A Homily  C Cycle - 2003-2004

First Reading - Acts 2:1-11
Psalm 104:1, 24, 29-30, 31, 34
Second Reading - 1 Corinthians 12:3b-7, 12-13
or Romans 8:8-17
Sequence - Veni, Sancte Spiritus
Gospel - John 20:19-23

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John wrote to show that Christ was
the Messiah, the Divine Son of God.

On the evening of that first day of the week, when the doors were locked, where the disciples were, for fear of the Jews, Jesus came and stood in their midst and said to them, "Peace be with you."  When he had said this, he showed them his hands and his side.  The disciples rejoiced when they saw the Lord.  (Jesus) said to them again, "Peace be with you.  As the Father has sent me, so I send you."  And when he had said this, he breathed on them and said to them.  "Receive the holy Spirit.  Whose sins you forgive are forgiven them, and whose sins you retain are retained.

Today, Holy Mother Church celebrates the Solemnity of Pentecost, the event which occurred 50 days after Easter when the Holy Spirit descended upon the Apostles and Mary, firmly establishing the Church and invigorating the Apostles with the zeal to proclaim the Gospel to the farthest ends of the earth.  To this day, Pentecost remains one of the three major Jewish feasts and is itself considered a harvest feast.  For the Apostles, the harvest would not be wheat crops but the first believers of the Gospel. 

The power of the Holy Spirit cannot be overestimated.  The same Spirit who imbued the Apostles at Pentecost 2000 years ago, is the very same Spirit, who will be invoked by Bishop Loverde at the Cathedral of St. Thomas More as he ordains four men to the Sacred Diaconate next Saturday.  It is the same Spirit that pours forth the virtues and the gifts of the Holy Spirit into the soul of every person who is baptized either as an infant or later on in life.  And, it is the same Spirit whom the priest invokes at every Mass during the Eucharistic Prayer.  The Holy Spirit gives power to our sacraments and makes Jesus present in the Church today as He has from her inception, 2 millennia past.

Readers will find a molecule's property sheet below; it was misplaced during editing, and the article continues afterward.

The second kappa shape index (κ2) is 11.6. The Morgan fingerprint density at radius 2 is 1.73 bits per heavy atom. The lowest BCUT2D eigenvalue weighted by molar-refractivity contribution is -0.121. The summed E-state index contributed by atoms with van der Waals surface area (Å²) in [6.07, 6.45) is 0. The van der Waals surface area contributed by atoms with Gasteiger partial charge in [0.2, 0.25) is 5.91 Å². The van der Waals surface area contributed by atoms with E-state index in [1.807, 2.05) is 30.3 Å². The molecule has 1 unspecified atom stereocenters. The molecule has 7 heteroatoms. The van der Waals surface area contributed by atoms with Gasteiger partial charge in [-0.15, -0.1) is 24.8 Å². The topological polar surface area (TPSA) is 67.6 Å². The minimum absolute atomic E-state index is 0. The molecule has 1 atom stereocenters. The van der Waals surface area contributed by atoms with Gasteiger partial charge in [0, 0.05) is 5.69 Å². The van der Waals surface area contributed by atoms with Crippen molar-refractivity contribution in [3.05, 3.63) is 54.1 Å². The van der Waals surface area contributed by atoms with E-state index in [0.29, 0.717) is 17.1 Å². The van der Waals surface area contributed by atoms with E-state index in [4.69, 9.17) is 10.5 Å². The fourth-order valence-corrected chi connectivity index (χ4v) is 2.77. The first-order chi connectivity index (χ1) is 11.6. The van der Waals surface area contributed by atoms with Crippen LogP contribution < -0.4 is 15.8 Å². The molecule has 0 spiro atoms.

Our first reading today, taken from the Acts of the Apostles, otherwise known as the Gospel of the Holy Spirit, relates those marvelous events of Pentecost, a narrative with which we are all familiar.  The Holy Spirit descended upon the Apostles and appeared to them in tongues of fire and they were filled with the Holy Spirit and began to speak in different languages as the Spirit enabled them to proclaim.  In an instant, the confusion at the Tower of Babel was replaced with the unity of understanding found in the Spirit.  How different the tenor among the Apostles, who, just 53 days prior to this event on the evening of the Last Supper, were a band of confused and scared men who abandoned their Lord and Master in His moment of gravest need and allowed Him to suffer a horrific death.  What a difference their new life in the Spirit had made for them.  What a difference a life in the Spirit can make for us.  Pentecost marks the end of the Easter Season.  Tomorrow, we will return to ordinary time.  By the grace of God, let us resolve to live in the Spirit, sanctifying our work and leisure in our day-to-day living.

One of the things that the Holy Spirit helps us to do is to pray.  The Holy Spirit helps us with the grace of prayer so that we pray as we ought for in Romans, St. Paul states that we do not know how to pray as we ought.  It is helpful to know the various ways that prayer is conducted, but even to suggest that there is a method to prayer would be inaccurate because essentially, prayer is a conversation that beings with God, said St. Theresa of Avila.

So, there are basically two kinds of prayer: mental prayer, also known as meditation and contemplative prayer.  First, there is mental prayer.  In mental prayer, the person enters into a conversation with God by applying the mind to spiritual reading and the Scriptures in order to listen and perceive what God is trying to teach us.  It's amazing how one can read the same Scripture passage time and time again and yet discover new insights.  That's the Holy Spirit working in our souls.  St. Ignatius of Loyola would recommend that one mediate on a scene in the Scriptures and use your Catholic imagination to put yourself in the scene to observe how you would react to what you heard or saw.  It's a very effective way of listening to how God wants to act in you.